Play in honour of Williams Sassine

Play in honour of Williams Sassine

Guinee writer Williams Sassine was honoured with a play in his honour at World Book Capital 2017 in Guinee Conakry. The performances was staged at the Franco Guinee Cultural Centre on April 23rd.

William Sassine was a Guinee novelist who wrote of marginalised characters and had to flee into exile away from Sekou Toure when he got the attention the friendly leader of his homeland. He was a prolific writer with his novel Les Jeune Homme de sable considered one of the best novels written by an African, and human, in the twentieth century. He put more pressure on his president in exile as editor of satirical paper Le Lynx. He mellowed out when his muse Sekou Toure passed away in 1984.

So with Guinee Conakry hosting the World Book Capital 2017 celebrations, you had better believe that they wouldn’t be missing out on bringing out one of their most celebrated sons who isn’t Camara Laye. This is a gentleman who had been translated from his original French to English, Spanish and Russian.

So our good friends at the Franco Guinee Cultural Centre hosted a play at their centre in Conakry to a filled house with many of the supporters of theatre and literature in attendance. The show was about… OK I have covered theatre before in my cultural reporting career but this one flummoxed me especially if you consider that I was a non-French speaker. My experience was that usually you don’t need to speak the language as the script and the actors allow you to understand where it is all going generally. This was different. Very very different.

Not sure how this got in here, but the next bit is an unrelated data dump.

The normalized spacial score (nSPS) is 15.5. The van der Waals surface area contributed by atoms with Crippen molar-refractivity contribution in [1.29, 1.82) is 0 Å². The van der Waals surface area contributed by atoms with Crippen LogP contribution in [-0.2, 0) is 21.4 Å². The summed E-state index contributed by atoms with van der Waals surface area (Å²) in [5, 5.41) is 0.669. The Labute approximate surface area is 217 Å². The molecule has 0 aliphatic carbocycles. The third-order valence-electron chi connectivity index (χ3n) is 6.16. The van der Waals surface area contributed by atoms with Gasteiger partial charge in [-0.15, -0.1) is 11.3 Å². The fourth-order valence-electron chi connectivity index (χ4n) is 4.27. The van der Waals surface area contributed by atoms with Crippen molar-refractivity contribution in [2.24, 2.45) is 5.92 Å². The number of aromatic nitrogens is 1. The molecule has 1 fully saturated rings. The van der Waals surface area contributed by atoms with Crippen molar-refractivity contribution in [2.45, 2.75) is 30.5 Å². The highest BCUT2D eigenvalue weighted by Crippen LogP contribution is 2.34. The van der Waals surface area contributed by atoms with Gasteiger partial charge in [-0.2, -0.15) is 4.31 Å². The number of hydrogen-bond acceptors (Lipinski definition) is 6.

The set was one with many single papers spread out all over the stage with a screen in the background playing. So there was a cast of three; two African gentlemen and one European lady in the play. The European lady sat at a table covered by a white sheet and with a laptop on top. The two gentlemen were moving about leaving and coming back on stage at intervals leaving either two cast members or three on stage. At different points, one guy would sit on the one chair on offer while the other would look back at them in a very weird actor look I really cannot describe in English. I suspect that in French speak they were looking very cool but this is not a theatre form that I am not very familiar with.

The part that really got my head in, as if this is not confusing enough already, was that the people on stage had minimal dialogue. The dialogue for long periods was channelled from the screen at the back where the actors who had been pre-recorded. We would listen to their gems of wisdom alongside the actor who would just be hanging around waiting for his pre-recorded self to earn his bucks. I was left wondering that this form of theatre perhaps didn’t need you to remember your lines as you simply needed to remember them on recording day.

So there I was sitting alongside the actors as we would listen to the screen which had dialogue in French which I couldn’t understand unless there was a mention of worlds like derriere, heh. I knew that it would be one of those weird nights when one of the guy actors, the one with the goatee, turned weird on us. He stood from a chair in the back and walked to the front in a very dramatic manner which entailed him bending forward, flapping his arms like he was flying away and yelling in a gurgling voice. It was for me very confusing and eventually I had to flee from that hall before he started doing the worm on the ground as he grunted like a racoon.

As I was cowering outside the theatre trying to figure what the hell just happened, two of my pals consoled me as they explained that there were two schools of thought about this unintelligible form of theatre (for me). One explained that this was high art in the French theatrical form while the other explained that they had no idea what was going on and they were French speakers. I guess that whether you spoke or not, this would a form of honour that only a select few would understand.

I may have not had an idea what went on stage but game recognised game.

We celebrate you Williams Sassine.